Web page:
Randy Radic: I see that you’ve managed to create quite a platform for your writing and advocacy endeavors. Is it your outside contacts that maintain this platform?
Christopher Zoukis: It most certainly is. I’m lucky in that I’ve managed to partner and collaborate with a number of very talented and dedicated people outside of prison. My outside contacts work wonders in the online realm. If it weren’t for them, I certainly wouldn’t be where I am today. While I can come up with good ideas, I can’t log onto the internet and actually put the concepts into practice. This they not only do, but manage to do in a very professional manner.
Randy Radic: What inspired you to write the Directory of Federal Prisons?
Christopher Zoukis: The American prisoner’s greatest obstacle to achieving something of importance is a lack of communication with the outside world. When prison administrators manage to cut prisoners off from their families, friends, and outside associates, they gain an impressive level of control over their incarcerated charges. The problem with this is that this lack of communication then hinders prisoners from being productive while in prison and successfully reintegrating back into society upon the conclusion of their term of imprisonment. This lack of contact with the outside world also fosters a lack of perspective about their actions. Prisoners simply become so entwined in the prison culture that they forget that the prison culture is not the only one, and that actions deemed acceptable in this culture of violence are seen as appallingly inappropriate in normal American society.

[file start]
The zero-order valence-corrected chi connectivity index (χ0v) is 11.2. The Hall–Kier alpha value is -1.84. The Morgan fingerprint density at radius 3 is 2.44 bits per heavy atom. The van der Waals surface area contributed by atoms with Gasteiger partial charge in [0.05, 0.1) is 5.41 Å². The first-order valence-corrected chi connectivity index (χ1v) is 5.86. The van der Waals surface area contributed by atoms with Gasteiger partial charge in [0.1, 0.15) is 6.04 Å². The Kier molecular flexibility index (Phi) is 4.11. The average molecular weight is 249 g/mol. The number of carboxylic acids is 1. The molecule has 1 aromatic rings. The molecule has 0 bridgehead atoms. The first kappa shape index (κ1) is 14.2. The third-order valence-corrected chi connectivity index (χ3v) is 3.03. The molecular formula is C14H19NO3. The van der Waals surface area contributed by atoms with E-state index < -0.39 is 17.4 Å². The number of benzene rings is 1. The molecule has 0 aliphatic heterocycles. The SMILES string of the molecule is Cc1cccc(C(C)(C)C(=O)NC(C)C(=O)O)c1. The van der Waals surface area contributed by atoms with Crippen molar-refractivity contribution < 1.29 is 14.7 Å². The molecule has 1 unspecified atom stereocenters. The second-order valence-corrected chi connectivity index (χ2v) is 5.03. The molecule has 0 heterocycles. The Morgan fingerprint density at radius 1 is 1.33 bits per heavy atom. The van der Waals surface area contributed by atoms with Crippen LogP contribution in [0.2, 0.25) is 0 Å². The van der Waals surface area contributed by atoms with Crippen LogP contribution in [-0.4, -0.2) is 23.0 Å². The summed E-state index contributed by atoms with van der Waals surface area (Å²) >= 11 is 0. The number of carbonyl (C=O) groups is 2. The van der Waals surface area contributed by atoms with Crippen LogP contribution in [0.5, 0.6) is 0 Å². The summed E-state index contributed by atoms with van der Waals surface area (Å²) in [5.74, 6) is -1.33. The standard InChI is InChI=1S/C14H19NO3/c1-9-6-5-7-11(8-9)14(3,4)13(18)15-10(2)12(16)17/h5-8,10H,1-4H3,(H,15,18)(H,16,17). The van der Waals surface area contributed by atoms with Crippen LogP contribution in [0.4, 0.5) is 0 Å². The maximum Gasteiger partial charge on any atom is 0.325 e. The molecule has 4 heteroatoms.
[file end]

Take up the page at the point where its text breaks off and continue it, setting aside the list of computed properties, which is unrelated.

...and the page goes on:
The goal of the Directory of Federal Prisons is to fight against this correctional ideal of severing ties. I aim to help family members and friends of federal prisoners to stay in contact with their incarcerated loved ones and friends. I aim to help attorneys in scheduling legal visits and phone calls. And I aim to provide journalists with basic character profile information about every federal prison and private contract prison (which houses federal prison inmates) so that they can better report on the criminal justice beat, thus opening a door to the life of the incarcerated American.